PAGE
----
Everyone else had this week off; I would have, but I traded it for last week.

3. We put the dog down on Tuesday. Not much to say on that. I'm not actually all that sad; I can't figure out why. I did spend quite a lot of time with her. I don't know. She was old for a dog. I received her and her brother as puppies on my birthday in grade three. I am have a Bachelor of Arts, so you can see that grade three was some time ago, at least in dog years.

4. Also on Tuesday we went to see Sherlock Holmes. I ought to read more of those; I've only read Hound of the Baskervilles. I recognize there's a sort of puritanism debate going on. There's one contingent which is somewhat affronted by how many liberties they took with this most recent movie, and then there's another, more educated contingent which points out that the Sherlock Holmes most people are familiar with is unlike the one in the novels. (Holmes isn't the only one to change, either.) Most people think of the Holmes from the early TV shows and movies, and he's disimilar from the books. Not very many people at all are aware what the Holmes from the books looks like--I've only read one, so I don't think that's a fair assessment--and its difficult to do puritanism well when you don't even know what the original looked like.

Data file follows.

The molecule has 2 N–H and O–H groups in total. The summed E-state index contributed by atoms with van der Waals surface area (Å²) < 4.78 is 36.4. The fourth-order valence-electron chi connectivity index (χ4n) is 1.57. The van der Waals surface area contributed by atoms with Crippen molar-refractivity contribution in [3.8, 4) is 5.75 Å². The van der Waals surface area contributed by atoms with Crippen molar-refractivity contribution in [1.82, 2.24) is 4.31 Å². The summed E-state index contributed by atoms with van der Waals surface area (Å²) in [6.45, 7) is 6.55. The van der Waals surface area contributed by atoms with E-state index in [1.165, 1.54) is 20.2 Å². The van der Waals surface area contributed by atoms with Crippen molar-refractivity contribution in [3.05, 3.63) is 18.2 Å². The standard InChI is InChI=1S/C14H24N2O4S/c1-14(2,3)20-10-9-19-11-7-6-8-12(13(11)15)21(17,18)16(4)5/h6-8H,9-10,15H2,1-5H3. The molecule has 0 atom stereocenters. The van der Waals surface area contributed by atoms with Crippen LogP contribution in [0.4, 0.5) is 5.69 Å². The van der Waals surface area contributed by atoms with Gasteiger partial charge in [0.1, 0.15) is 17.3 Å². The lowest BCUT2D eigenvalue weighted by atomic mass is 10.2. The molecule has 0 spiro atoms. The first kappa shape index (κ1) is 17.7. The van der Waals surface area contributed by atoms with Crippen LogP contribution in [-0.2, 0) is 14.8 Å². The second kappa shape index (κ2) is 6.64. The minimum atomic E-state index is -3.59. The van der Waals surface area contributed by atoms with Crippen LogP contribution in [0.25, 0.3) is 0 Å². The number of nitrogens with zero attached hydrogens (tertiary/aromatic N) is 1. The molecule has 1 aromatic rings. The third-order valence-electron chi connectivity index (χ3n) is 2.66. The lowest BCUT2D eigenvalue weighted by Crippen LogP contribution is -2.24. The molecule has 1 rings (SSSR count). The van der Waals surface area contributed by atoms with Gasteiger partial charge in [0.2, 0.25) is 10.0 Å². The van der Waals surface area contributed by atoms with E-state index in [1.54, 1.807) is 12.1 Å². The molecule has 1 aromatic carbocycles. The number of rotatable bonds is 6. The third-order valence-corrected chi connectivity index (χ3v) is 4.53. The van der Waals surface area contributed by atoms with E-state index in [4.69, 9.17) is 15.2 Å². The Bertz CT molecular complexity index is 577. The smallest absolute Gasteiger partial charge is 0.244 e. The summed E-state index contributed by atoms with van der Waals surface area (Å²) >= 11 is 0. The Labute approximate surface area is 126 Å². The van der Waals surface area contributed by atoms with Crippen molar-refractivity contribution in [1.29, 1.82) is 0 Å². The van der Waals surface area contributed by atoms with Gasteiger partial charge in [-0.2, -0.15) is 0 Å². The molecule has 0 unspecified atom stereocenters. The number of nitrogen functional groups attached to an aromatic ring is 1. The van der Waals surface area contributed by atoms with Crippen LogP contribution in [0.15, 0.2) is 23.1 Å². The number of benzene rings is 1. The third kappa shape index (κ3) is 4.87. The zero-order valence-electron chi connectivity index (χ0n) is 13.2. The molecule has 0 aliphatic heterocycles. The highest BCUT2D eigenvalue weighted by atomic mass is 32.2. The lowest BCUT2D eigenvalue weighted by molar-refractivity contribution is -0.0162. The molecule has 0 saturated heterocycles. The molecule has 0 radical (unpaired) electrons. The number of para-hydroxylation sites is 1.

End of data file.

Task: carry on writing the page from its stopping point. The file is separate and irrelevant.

The movie itself was fun. Holmes' brilliance was cleverly portrayed, and I must continue to give Robert Downey Jr. props for being charismatic in roles that could be aggravating (ie. Iron Man). Jon will be pleased to know that Rachel McAdams is in this. (Is that why you updated your list, Jon? She's been in the media lately?) While her hairstyle in some scenes made her oddly similar to Helena Bonham Carter--I say "oddly" because she looks nothing like Helena--and she wears period male clothing which makes her look like Oliver Twist sometimes, she nonetheless pulls off a good seductive thief. And I managed to overlook that Watson was played by Jude Law, which is really a good thing, as I for some reason don't like him very much. I also particularly liked how the movie ended.

5. We rented Angels & Demons. It was very similar to the novel, except it omitted one of the more interesting "twists" at the end. I won't spoil it for you, unless you explicitly ask me to. Anyway, it was well-filmed as far as Hollywood goes, and I thought Ewan McGregor was, as usual, excellent.